San Francisco school board admonishes member for racist remarks about Black families 

In a candidate questionnaire, Ann Hsu cited "unstable" families and "lack of parental encouragement" as challenges to educating Black and brown students.

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A San Francisco school board meeting was emotionally charged and at one point was halted for the room to be cleared before the board could take action against one of its members accused of making racist statements on a campaign questionnaire, the San Francisco Chronicle is reporting.

The board member, Ann Hsu, who has apologized for the comments and who was unanimously admonished (including by herself ), wrote on that questionnaire words about marginalized students that many felt were bigoted: “Unstable family environments” and “lack of parental encouragement to focus on learning” were among the biggest challenges in educating Black and brown students.

The San Francisco school board needed to denounce the “harmful stereotypes, systemic racism and the bias reflected” in one member’s words, the board president said.

“I misspoke while trying to discuss these issues,” Hsu said, referring to systemic racism, general poverty, housing insecurity and other issues facing marginalized children, the Chronicle noted. “I am truly sorry. I look forward to getting back to the work I and my colleagues have committed to do.”

Board president Jenny Lam said the action was necessary to send a “clear statement” to the community and to denounce the “harmful stereotypes, systemic racism and the bias reflected.”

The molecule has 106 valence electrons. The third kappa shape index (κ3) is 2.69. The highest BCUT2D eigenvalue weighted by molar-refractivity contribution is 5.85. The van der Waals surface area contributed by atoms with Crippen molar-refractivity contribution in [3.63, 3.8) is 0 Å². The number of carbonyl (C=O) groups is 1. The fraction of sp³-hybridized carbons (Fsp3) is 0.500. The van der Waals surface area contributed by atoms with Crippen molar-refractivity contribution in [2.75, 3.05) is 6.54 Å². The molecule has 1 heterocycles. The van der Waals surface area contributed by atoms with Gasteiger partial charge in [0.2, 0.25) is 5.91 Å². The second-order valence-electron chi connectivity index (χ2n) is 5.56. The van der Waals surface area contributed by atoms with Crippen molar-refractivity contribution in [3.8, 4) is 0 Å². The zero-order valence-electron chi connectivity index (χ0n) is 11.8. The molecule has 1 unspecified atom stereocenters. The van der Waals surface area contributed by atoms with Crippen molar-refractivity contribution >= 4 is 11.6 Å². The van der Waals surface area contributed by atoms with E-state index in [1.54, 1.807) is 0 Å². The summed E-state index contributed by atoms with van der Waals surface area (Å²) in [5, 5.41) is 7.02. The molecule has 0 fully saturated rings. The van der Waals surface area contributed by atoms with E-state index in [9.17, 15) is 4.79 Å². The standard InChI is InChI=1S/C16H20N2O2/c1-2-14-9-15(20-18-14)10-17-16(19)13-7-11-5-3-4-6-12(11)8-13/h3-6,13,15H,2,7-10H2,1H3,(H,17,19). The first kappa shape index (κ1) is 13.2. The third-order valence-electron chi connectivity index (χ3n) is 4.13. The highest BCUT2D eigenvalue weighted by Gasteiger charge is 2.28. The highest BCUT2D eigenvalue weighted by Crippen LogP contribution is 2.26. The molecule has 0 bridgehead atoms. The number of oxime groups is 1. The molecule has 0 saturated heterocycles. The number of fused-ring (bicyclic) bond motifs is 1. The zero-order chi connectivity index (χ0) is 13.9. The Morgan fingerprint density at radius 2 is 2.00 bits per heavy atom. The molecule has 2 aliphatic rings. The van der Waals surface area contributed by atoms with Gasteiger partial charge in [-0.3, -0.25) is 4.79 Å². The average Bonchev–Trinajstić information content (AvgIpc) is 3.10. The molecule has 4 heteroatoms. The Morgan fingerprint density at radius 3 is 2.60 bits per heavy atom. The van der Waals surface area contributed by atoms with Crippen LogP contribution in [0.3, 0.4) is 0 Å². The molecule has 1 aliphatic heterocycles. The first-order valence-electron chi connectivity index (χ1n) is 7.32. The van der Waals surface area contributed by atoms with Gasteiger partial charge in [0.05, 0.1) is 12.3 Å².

Hsu’s apologies and the board’s action were not enough for some parents, community members and teachers. Instead, during the public comment period of the meeting before the board vote, they called for her to resign. The Chronicle also noted that her comments on the questionnaire seemed to further inflame tensions between the Chinese American community and Black and brown communities.

The Rev. Arnold Townsend, vice president of the San Francisco NAACP, said that Hsu’s comments clearly suggested unfair treatment. “It would seem so obvious to me that what we’re calling for is the right thing to do,’ Townsend said, referring to the request for Hsu’s resignation, which also comes from the local teachers union. “Our children are not being treated the same and now they’ve made it blatant.”

 Hsu’s supporters — those who do not believe she should resign, including more than 300 who signed a letter to that effect  — also number community members, particularly various Asian American groups like AsianAmericanVoters.org, as well as students and parents.

A parent who identified herself as Ellie, who spoke after exchanges of verbal outcries between Hsu’s supporters and opponents led to a meeting recess, praised Hsu and criticized the board for lack of attention to student achievement.

“There is so much work ahead,” she said. “Stop with the theatrics. Stop with the hypocrisy. I believe Commissioner Hsu has the qualities of true leader: one who listens, one who learns, one who leads.”

Mayor London Breed, who is the first Black female mayor of San Francisco, appointed Hsu to the board. While Breed has criticized Hsu’s comments, she has not asked her to resign, according to the Chronicle.

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